The ancient theatre of Milos, restored in 2015, which faces the bay and mountains; the Thiorikia sulphur mines, now abandoned; the Aggeria sulphur mines, one of the largest mines in the world, still in operation: from 11th May to 9th June these three locations in the heart of the Cyclades archipelago, blending civilisation and industry, will host the five European companies who are participating in the first edition of the International Theatre Festival of Milos. Three of the five pieces presented were created for the festival: they are the result of 99 days spent since December 2018 working in residence with non-professional actors from the Adamatas Theatre.
An interactive theatre
At the head of the festival is Solal Forte, a young actor trained at the Simon School, the Florent School and the Paris National Conservatory, from which he graduated in 2017. This 26-year-old actor already has a rich film and theatre career to his name, notably under the direction of Florian Pautasso, Zabou Breitman and François Cervantes.
The festival, of which he is the artistic director, is centred around a reflection on "movement": “As an artist, I want to interrogate the issue of Movement and the relationship with the other: who comes, who leaves and who stays.” The idea is to come together within a friendly and interactive theatre which is oriented towards the audience, to create, on and around the venue, an open space for sharing and exchange, and to renew social ties which have been weakened by the struggles of our era. Solal Forte thus seeks to restore the theatre to its role in the community and to revive this individual and collective power to make change in the world.
Collective and movement
This desire for the collective will be brought to life as soon as the festival opens, on 11th and 12th May, with Rûya, created by French artist Tolgay Pekin and produced in collaboration with eight amateur actors from the island who are immersed in a surreal universe where masks and sculptural shapes play out the theme of movement.
On 18th May this movement will become geographic, in Clean City by Anestis Azas and Podronos Tsinikoris. This first guest show describes the turbulent existences of five migrant women who come to Athens seeking a better future and find themselves living as housewives despite their prior educations, careers and talents.
These different relationships of distance and proximity will be explored in Don’t you see anything coming? (“Ne vois-tu rien venir?”), scheduled for 24th and 25th May and created by Solal Forte, produced from a compilation of texts inspired by the distance between the intimate and the external.
On 1st and 2nd June Transit Cabaret, by the Belgian company Six Faux Nez, will combine, theatre, music and dance to reveal, without using words, the strangeness of the human condition when we forget the necessity of living alongside others.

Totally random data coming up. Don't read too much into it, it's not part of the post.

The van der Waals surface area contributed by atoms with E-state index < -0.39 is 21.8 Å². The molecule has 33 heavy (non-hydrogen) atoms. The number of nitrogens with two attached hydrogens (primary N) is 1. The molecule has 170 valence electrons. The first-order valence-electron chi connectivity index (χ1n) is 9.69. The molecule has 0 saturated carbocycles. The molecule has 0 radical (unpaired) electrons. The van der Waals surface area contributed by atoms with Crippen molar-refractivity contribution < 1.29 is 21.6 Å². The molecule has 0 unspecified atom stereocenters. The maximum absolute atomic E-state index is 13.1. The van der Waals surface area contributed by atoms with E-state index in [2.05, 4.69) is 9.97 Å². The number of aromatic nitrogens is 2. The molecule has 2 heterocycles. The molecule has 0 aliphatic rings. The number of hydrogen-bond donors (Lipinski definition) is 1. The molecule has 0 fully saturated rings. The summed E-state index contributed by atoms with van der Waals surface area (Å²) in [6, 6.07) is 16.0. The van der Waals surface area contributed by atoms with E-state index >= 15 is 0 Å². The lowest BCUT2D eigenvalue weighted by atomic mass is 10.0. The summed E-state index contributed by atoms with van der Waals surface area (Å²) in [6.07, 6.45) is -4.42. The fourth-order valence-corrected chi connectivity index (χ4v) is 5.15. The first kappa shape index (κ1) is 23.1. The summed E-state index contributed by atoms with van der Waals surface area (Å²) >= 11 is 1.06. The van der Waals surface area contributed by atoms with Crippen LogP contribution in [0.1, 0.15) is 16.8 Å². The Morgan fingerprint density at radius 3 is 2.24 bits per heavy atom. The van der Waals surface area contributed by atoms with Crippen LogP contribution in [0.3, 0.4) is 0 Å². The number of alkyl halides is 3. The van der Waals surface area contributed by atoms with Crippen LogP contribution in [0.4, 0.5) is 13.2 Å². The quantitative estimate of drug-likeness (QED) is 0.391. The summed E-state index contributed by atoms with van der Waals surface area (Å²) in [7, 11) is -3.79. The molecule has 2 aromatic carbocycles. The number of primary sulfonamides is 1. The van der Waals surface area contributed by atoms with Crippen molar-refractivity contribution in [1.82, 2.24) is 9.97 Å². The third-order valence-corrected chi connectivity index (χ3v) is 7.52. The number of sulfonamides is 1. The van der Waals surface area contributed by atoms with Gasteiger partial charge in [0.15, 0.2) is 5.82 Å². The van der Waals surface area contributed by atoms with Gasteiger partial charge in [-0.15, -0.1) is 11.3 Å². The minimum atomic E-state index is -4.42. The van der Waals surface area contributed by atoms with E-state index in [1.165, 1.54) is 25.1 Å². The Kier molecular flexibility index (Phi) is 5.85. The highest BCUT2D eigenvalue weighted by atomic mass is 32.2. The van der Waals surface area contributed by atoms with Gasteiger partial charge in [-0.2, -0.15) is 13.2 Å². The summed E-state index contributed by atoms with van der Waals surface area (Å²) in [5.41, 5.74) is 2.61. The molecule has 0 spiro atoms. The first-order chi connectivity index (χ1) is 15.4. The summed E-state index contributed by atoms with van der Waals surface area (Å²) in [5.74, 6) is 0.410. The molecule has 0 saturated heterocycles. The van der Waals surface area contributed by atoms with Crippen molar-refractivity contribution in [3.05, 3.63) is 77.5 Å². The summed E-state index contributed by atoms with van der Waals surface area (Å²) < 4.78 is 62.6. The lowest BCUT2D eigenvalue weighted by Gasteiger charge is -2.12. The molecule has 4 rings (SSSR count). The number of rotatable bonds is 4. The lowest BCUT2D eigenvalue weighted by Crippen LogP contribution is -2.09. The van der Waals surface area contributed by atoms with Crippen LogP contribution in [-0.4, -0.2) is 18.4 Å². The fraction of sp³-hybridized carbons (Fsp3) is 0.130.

Finally, The Memory of Myths (“La Mémoire des mythes”), directed by Roman Jean-Elie and inspired by two Greek works, The Murderessby Alexandre Papadiamantis and Lethe by Dimitri Dimitriadis, will complete this exploration of movement on June 8th and 9th by interrogating the place the dead occupy among us. The the festival's third and final work, this show is based on physical research and voice work.
Throughout the festival, the audience will be accompanied along its journey to the ancient theatre by a walkabout performance: I am the concept / pieces falling down (“Je suis le concept / des morceaux tombants”), by the Performance Project company from the Milos Centre for Dance and Theatre.
Support for a new creative scene
Solal Forte and his team – Federico Rinaldi, coordinator, Roman Jean-Elie, director and Nikolitsa Angelakopoulo, assistant director and translator – are not just looking to create a recurring festival. They are also interested in the long-term development of creative residencies, aiming ultimately to develop a broader European network. The European Centre for Young Theatrical Creation was created with this objective in mind: to build a network of European residencies to promote an increasing number of creations, collaborations and co-productions, and to become an international touchstone for young creators.
The decision to place the cornerstone of this theatre that seeks to interrogate the world in Greece is no accident: the team doubtless seeks to go back to the social and political roots of ancient theatre and make the stage a place not only for entertainment but also for discussion and inquiry.
The Milos International Festival receives support from the Institut français.
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